No need to be left behind: Supports are shedding the stigma of being left-handed
Lefties face extra challenges in class but there are many ways to aid their development
Kyna Rushe, special educational needs co-ordinator at Naul National School, Naul, Co. Dublin, with left-handed students Alannah, Róisín, Aaron, JP, Heather, Harry and Jack. Photograph: Dara Mac Dónaill / The Irish Times.
Ciotóg, claw hand, wrong hand – historically left-handedness was seen as a curse.
The word “left” has long been associated with wrongness or deviance –as leftness derives from the Latin word “sinister”, meaning on the left-hand side.
The fear of leftness has its roots in the Bible as Jesus reckoned that on Judgment Day the blessed would sit to the right of God; the damned to the left.
Until relatively recently, left-handedness was seen as an illness that needed curing.
In his 1937 handbook The Backward Child, the British child psychologist Sir Cyril Burt depicted left-handers as fumblers and bunglers who “squint” and “stammer” and “flounder about like seals out of water”.
A decade later, Abram Blau, head of child psychiatry at New York’s Mount Sinai Hospital, condemned left-handedness as “an expression of infantile negativism” linked to rebellious stubbornness, secretive superstition, obsessive cleanliness and other unpleasant traits. It was all due, it was believed, to an unloving “refrigerator mother”.
Even as late as the 1990s, some schools in Ireland were still forcing southpawed children to write with their right hands.
Nowadays, we know that nine out of 10 people are right-handed and that left-handedness is likely to be genetic.
We’ve also seen that interfering with handedness can be psychologically damaging and harm children’s self-esteem. Many middle-aged or older people still reel from being labelled “ciotógs” or being forced to write with their right hand.
Even though negative connotations have vanished, many left-handed children struggle with writing, scissors and other important skills.
As soon as your child develops their motor skills, they will show their dominant hand. So, what should you do if they are left-handed?
First of all, says Mairead Dempsey, occupational therapy manager at Enable Ireland, don’t force a round peg into a square hole. If you suspect your child’s a lefty, don’t attempt to transform him into a righty.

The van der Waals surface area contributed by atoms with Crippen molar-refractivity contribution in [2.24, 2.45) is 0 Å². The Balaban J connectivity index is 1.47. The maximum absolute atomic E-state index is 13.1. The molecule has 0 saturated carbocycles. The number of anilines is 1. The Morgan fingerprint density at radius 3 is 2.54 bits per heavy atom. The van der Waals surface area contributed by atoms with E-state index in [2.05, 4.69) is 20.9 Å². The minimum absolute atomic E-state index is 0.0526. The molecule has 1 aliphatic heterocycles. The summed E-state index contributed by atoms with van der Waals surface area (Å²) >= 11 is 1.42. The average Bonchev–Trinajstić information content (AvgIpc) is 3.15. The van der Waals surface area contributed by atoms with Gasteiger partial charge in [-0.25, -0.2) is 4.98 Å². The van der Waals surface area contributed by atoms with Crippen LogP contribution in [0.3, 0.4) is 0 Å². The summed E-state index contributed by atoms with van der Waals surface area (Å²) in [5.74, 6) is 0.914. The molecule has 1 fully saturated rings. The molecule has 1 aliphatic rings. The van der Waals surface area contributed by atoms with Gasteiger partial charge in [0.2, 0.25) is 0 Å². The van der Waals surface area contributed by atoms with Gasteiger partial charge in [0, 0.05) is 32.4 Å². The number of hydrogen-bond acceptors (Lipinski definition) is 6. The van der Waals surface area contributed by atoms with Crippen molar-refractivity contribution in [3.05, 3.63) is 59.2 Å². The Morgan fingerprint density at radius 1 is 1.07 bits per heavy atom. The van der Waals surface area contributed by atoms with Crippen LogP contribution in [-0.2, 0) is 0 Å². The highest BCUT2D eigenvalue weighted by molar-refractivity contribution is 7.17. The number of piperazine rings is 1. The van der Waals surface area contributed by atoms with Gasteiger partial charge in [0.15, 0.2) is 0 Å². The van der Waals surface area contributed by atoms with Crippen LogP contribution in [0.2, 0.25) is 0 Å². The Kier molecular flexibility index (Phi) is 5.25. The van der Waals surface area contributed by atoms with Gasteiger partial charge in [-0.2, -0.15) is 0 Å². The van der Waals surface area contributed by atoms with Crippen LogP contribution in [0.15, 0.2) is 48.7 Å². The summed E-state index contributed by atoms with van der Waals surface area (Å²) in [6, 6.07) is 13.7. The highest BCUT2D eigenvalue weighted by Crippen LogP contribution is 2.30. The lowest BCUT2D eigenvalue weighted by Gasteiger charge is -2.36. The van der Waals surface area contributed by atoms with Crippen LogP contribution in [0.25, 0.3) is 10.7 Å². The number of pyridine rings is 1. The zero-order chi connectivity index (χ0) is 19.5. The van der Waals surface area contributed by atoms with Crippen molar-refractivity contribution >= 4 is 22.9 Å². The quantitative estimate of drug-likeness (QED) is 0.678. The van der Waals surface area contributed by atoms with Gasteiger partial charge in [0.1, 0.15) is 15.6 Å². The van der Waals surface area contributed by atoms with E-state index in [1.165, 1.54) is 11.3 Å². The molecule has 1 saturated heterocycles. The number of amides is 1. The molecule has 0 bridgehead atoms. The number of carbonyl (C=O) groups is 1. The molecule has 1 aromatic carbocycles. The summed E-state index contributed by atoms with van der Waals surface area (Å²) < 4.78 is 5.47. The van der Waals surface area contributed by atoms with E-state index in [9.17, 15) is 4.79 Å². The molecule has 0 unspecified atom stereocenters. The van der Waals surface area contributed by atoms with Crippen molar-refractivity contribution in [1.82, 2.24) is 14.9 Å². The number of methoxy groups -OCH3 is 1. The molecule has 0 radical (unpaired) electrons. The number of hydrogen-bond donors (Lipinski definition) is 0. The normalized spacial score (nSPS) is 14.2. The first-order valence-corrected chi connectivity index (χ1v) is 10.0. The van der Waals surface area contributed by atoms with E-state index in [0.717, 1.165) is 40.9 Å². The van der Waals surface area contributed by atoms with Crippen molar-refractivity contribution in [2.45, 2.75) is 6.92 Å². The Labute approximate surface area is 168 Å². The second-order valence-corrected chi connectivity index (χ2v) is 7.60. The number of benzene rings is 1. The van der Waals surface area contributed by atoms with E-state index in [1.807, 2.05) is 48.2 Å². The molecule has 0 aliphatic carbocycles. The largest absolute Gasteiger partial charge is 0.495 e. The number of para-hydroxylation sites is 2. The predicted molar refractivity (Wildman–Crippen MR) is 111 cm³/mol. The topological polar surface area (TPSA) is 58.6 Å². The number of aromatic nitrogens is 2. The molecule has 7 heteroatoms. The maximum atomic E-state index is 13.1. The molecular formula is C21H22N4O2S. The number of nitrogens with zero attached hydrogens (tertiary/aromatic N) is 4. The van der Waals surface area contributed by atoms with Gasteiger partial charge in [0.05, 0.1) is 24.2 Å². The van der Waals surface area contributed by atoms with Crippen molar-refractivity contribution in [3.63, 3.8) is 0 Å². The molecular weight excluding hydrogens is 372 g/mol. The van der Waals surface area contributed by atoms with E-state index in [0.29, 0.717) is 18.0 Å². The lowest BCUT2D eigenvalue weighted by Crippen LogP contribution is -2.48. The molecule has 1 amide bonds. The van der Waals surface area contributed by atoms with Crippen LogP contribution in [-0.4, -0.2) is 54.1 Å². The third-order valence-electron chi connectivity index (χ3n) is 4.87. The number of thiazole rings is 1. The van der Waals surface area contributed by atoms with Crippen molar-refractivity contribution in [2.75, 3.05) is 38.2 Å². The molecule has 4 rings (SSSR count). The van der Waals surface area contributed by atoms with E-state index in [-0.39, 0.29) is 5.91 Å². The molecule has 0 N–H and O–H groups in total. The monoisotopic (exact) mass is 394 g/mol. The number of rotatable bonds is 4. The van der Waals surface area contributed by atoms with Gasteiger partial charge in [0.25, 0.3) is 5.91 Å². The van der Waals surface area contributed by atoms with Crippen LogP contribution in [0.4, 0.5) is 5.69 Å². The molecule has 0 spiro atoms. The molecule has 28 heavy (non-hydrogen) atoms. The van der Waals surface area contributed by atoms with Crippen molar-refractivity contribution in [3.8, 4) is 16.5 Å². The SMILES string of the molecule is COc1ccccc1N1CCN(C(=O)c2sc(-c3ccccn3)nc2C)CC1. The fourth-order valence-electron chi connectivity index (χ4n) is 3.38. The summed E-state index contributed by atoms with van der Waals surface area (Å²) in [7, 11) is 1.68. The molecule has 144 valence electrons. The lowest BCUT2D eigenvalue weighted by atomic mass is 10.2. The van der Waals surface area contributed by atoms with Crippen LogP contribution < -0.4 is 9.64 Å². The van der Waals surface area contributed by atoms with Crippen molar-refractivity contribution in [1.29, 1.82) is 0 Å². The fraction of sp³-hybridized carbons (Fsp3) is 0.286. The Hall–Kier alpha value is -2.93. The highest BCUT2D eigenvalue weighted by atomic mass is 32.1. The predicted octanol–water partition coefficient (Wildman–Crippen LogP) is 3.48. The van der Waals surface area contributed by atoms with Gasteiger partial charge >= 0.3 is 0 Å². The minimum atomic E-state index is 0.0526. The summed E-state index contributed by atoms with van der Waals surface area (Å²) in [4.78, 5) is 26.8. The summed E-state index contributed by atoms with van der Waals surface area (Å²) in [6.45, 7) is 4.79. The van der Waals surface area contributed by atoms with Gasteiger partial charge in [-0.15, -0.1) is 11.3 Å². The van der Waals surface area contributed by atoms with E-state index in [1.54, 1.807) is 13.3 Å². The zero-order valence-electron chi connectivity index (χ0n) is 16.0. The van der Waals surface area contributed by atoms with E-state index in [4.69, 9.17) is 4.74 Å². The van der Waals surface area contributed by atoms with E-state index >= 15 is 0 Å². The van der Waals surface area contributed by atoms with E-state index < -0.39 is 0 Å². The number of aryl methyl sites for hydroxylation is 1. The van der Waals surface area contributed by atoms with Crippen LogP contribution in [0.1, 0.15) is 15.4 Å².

“Just ensure they use the hand they have a preference for. You should never try to change their dominant side,” says Dempsey.
“Handedness is predetermined genetically but can be changed by environmental factors.
“To begin with, babies and children use both hands interchangeably but as the neural system matures one side specialises and becomes the dominant or skilled hand and the other functions as an assisting hand,” says Dempsey.
On a practical level, Dempsey says there are steps pre-schools and primary schools to ease the transition.
“Preschools can help all children with hand-skill development – right and left handers – by not teaching children to write before they are developmentally ready.
“Preschool children should still be consolidating their fine motor skills through play – using both hands as they wish and not being forced to choose a dominant hand,” she says.
As an occupational therapist, Dempsey is of the opinion that some children seen for therapy have the handwriting difficulties because they have been introduced to writing too soon.
“This gives them plenty of time to consolidate their skills and have a definite dominance,” she says.
At school there are a range of ways teachers can help to support left-handed pupils.
Kyna Rushe, a primary school teacher, says her school is mindful of the potential difficulties facing left-handed children.
“In the infants classes, cutting and writing skills would be assessed informally in the classroom by the class teacher, so ensuring every child has the necessary support is paramount to a child’s development and self-esteem.
There are a range of practical steps teachers can take to help support left-handed children.